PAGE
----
Remembering Adam Smith
Adam Smith (1723 - 1790) is remembered primarily for writing An Inquiry into the Nature and Causes of the Wealth of Nations, a bestseller, not only because of its message, but also because of its timing. Adam Smith published this book in 1776, the year of the American Revolution, an opportune time for its message. He proclaimed that rational self-interest and competition could lead to economic well-being and prosperity, laying the philosophical cornerstone for a new republic founded on capitalism.
Evolutionary theorist Stephen Jay Gould speculated that Darwin's theory of evolution was in part inspired by Adam Smith's laissez faire economics in the Wealth of Nations: “I believe that the theory of natural selection should be viewed as an extended analogy - whether conscious or unconscious on Darwin's part I do not know - to the laissez faire economics of Adam Smith.”
C.S. Peirce saw Darwin as having extended political-economic views of progress to the entire realm of animal and vegetable life. A curious reversal. We typically assume that biological theories are translated to social systems, rather than vice versa. Suppose instead that Darwin was inspired by Adam Smith, or that Darwin's interpreters were so influenced by Adam Smith that his theory of evolution was interpreted to reflect capitalist ideology. If Peirce was correct that the translation ran from political-economic systems to the interpretation of a scientific theory, our common view that science leads the way, inspiring social science to translate scientific findings, is turned on its head. Instead we have a feedback loop where science is inspired by, and interpreted within, cultural paradigms, and where powerful, socio-economic forces mold our interpretations of scientific theories.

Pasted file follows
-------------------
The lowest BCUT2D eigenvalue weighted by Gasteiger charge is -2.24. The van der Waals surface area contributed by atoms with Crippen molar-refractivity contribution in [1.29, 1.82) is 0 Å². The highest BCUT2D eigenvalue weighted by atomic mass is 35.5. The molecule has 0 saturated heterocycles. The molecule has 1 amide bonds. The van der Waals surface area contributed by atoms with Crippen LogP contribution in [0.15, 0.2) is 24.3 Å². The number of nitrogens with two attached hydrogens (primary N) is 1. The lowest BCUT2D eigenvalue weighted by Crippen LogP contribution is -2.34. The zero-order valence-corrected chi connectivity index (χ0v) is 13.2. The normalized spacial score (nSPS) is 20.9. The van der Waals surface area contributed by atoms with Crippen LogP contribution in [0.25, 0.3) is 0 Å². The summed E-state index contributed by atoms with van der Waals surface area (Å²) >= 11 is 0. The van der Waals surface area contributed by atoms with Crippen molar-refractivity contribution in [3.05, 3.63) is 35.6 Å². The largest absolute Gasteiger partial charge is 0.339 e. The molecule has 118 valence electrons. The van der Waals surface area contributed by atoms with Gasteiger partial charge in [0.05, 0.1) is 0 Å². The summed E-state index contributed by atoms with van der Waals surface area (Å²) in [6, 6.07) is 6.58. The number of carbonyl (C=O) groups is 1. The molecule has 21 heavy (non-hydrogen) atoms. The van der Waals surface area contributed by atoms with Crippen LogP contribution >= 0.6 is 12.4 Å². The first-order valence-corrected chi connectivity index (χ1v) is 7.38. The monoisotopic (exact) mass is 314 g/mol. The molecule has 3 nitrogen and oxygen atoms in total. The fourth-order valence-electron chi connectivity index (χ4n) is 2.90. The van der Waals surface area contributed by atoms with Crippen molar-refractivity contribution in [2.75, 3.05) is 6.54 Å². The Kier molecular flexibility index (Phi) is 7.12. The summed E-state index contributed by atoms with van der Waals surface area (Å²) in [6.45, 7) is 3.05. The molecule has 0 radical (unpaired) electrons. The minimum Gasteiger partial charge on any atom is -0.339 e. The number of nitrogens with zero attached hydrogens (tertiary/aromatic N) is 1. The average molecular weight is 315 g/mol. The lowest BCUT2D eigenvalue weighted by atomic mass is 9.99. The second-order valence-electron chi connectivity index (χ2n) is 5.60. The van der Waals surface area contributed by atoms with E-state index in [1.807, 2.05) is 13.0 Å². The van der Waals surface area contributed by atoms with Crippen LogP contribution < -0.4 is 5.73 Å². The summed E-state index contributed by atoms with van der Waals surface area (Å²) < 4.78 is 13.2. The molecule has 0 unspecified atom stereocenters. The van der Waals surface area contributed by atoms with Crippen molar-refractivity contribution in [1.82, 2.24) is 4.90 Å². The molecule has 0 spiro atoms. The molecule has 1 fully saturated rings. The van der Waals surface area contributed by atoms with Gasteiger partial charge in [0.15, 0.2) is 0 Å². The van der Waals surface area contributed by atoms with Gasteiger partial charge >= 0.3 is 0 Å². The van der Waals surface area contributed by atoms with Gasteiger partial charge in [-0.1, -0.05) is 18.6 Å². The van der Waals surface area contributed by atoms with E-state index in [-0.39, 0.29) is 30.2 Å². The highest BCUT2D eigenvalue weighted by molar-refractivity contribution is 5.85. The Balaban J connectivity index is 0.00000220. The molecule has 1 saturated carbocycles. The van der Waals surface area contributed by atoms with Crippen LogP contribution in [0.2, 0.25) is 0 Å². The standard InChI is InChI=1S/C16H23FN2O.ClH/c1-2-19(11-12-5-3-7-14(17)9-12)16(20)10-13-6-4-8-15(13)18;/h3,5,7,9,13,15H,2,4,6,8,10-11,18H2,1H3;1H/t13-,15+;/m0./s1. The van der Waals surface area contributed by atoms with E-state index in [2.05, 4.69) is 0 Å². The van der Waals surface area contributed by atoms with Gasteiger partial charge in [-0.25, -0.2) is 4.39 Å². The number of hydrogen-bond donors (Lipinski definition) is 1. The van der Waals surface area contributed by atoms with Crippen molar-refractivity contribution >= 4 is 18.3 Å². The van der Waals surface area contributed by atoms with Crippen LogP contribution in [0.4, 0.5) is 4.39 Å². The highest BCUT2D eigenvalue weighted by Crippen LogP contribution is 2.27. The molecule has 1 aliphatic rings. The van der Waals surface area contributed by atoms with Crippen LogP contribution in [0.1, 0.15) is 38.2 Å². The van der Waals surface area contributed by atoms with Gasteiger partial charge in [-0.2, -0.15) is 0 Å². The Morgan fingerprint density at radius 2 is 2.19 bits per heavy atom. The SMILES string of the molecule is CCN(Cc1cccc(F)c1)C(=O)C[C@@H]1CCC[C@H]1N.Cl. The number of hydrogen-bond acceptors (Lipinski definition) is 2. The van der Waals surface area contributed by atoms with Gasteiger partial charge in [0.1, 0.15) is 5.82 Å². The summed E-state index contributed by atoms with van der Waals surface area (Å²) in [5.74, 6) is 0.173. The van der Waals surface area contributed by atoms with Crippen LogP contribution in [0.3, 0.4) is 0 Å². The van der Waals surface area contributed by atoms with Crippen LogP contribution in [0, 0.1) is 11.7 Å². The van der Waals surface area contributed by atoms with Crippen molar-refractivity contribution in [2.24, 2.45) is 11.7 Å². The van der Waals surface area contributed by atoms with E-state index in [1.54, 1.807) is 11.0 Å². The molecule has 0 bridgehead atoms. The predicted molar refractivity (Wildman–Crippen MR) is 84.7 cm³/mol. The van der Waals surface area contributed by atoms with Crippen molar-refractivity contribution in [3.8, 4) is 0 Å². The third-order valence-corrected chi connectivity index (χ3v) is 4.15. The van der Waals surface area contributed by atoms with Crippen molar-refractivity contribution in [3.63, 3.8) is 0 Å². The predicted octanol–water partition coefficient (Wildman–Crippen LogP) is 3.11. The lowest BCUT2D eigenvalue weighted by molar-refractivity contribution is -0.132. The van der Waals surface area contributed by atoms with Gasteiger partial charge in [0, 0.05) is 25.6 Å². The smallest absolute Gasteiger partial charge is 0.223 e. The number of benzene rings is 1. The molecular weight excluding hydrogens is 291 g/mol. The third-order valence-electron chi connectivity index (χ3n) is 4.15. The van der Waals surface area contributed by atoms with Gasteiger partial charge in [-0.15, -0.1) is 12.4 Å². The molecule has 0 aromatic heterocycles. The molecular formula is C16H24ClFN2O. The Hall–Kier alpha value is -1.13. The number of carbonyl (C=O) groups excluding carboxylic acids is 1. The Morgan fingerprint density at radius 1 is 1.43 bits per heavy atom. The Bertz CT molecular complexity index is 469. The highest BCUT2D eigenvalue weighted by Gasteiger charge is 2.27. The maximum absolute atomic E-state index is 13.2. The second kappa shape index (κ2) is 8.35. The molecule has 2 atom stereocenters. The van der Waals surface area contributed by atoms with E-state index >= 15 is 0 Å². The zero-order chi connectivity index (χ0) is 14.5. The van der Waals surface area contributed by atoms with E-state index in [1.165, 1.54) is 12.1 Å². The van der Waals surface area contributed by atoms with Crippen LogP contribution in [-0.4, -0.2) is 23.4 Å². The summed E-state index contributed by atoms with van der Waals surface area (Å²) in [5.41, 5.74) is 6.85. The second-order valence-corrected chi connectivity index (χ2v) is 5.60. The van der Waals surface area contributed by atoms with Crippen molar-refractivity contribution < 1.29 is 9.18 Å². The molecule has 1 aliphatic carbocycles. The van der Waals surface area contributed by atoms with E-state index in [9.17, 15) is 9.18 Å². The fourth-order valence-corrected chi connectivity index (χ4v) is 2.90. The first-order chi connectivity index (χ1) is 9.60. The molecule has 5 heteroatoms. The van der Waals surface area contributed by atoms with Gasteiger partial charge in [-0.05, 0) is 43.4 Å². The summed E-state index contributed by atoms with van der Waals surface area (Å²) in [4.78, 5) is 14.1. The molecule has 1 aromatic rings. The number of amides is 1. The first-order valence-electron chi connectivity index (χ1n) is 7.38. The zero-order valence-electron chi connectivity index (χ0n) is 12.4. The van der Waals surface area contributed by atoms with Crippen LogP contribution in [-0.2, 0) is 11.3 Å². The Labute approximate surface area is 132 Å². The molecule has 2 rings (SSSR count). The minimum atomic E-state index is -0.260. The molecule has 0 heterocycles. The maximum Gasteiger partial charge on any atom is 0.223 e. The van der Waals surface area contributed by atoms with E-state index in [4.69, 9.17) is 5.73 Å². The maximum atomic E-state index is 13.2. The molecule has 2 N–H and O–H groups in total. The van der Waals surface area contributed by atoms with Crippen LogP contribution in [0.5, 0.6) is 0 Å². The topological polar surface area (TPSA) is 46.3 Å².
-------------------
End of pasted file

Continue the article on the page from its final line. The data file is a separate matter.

If science is interpreted within existing cultural paradigms, it cannot change them. Beyond Gould's hypothesis that Darwin was influenced by laissez faire economics possibly the fifty year wave of Herbert Spencer's pre-eminent influence (from 1852 to 1902 and beyond) molded an interpretation of Darwin's theory that still survives today. If so, then Darwin's strategy to overcome religious conservatism may have backfired, locking this theory of evolution to economic conservatism, which led to an interpretation of his theory that misrepresents what he intended. A socio-economic context cultured and selected for “survival as fittest” an interpretation of Darwin's theory of evolution that supported the parallel advancement of capitalist-industrialist visions of the late nineteenth century. Vestiges of this interpretation survive today, not because this interpretation is most true to how Nature operates, but because it is most true to how our socio-economic ecosystem operates. It serves those who want this interpretation to survive as fittest.
Our socio-economic system is highly stressed, even as natural ecosystems are in crisis, which also is no coincidence. Few know about the other half of Adam Smith's work, his other great book, The Theory of Moral Sentiments, published in 1759, exactly one hundred years before Darwin published On the Origin of Species. Adam Smith intended this earlier work to serve as a complement to his later Wealth of Nations, to be its other half.